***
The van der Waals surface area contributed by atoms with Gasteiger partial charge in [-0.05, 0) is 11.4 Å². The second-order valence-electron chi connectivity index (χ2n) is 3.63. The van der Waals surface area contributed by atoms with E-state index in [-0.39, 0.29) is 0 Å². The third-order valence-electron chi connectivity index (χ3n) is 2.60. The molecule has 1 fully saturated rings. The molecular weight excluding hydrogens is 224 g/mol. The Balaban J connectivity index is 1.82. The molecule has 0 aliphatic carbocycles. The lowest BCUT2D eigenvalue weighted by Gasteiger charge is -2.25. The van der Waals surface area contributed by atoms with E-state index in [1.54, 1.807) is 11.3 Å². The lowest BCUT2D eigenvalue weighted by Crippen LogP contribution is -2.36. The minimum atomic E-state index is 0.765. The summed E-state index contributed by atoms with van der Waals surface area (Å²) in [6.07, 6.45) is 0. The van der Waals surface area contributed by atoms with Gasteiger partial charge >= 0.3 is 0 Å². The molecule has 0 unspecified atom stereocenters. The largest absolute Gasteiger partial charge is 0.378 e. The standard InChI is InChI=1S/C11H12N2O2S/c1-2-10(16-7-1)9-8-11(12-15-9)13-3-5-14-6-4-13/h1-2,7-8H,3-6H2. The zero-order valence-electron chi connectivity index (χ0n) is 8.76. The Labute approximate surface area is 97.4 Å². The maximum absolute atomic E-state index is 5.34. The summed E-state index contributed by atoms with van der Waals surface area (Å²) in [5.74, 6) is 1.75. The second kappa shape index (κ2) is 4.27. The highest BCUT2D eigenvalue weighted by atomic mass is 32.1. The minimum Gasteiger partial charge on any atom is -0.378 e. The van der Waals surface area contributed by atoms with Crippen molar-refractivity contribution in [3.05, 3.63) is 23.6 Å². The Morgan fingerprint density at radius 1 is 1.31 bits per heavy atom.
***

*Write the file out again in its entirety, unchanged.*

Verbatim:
The van der Waals surface area contributed by atoms with Gasteiger partial charge in [-0.05, 0) is 11.4 Å². The second-order valence-electron chi connectivity index (χ2n) is 3.63. The van der Waals surface area contributed by atoms with E-state index in [-0.39, 0.29) is 0 Å². The third-order valence-electron chi connectivity index (χ3n) is 2.60. The molecule has 1 fully saturated rings. The molecular weight excluding hydrogens is 224 g/mol. The Balaban J connectivity index is 1.82. The molecule has 0 aliphatic carbocycles. The lowest BCUT2D eigenvalue weighted by Gasteiger charge is -2.25. The van der Waals surface area contributed by atoms with E-state index in [1.54, 1.807) is 11.3 Å². The lowest BCUT2D eigenvalue weighted by Crippen LogP contribution is -2.36. The minimum atomic E-state index is 0.765. The summed E-state index contributed by atoms with van der Waals surface area (Å²) in [6.07, 6.45) is 0. The van der Waals surface area contributed by atoms with Gasteiger partial charge >= 0.3 is 0 Å². The molecule has 0 unspecified atom stereocenters. The largest absolute Gasteiger partial charge is 0.378 e. The standard InChI is InChI=1S/C11H12N2O2S/c1-2-10(16-7-1)9-8-11(12-15-9)13-3-5-14-6-4-13/h1-2,7-8H,3-6H2. The zero-order valence-electron chi connectivity index (χ0n) is 8.76. The Labute approximate surface area is 97.4 Å². The maximum absolute atomic E-state index is 5.34. The summed E-state index contributed by atoms with van der Waals surface area (Å²) in [5.74, 6) is 1.75. The second kappa shape index (κ2) is 4.27. The highest BCUT2D eigenvalue weighted by atomic mass is 32.1. The minimum Gasteiger partial charge on any atom is -0.378 e. The van der Waals surface area contributed by atoms with Crippen molar-refractivity contribution in [3.05, 3.63) is 23.6 Å². The Morgan fingerprint density at radius 1 is 1.31 bits per heavy atom.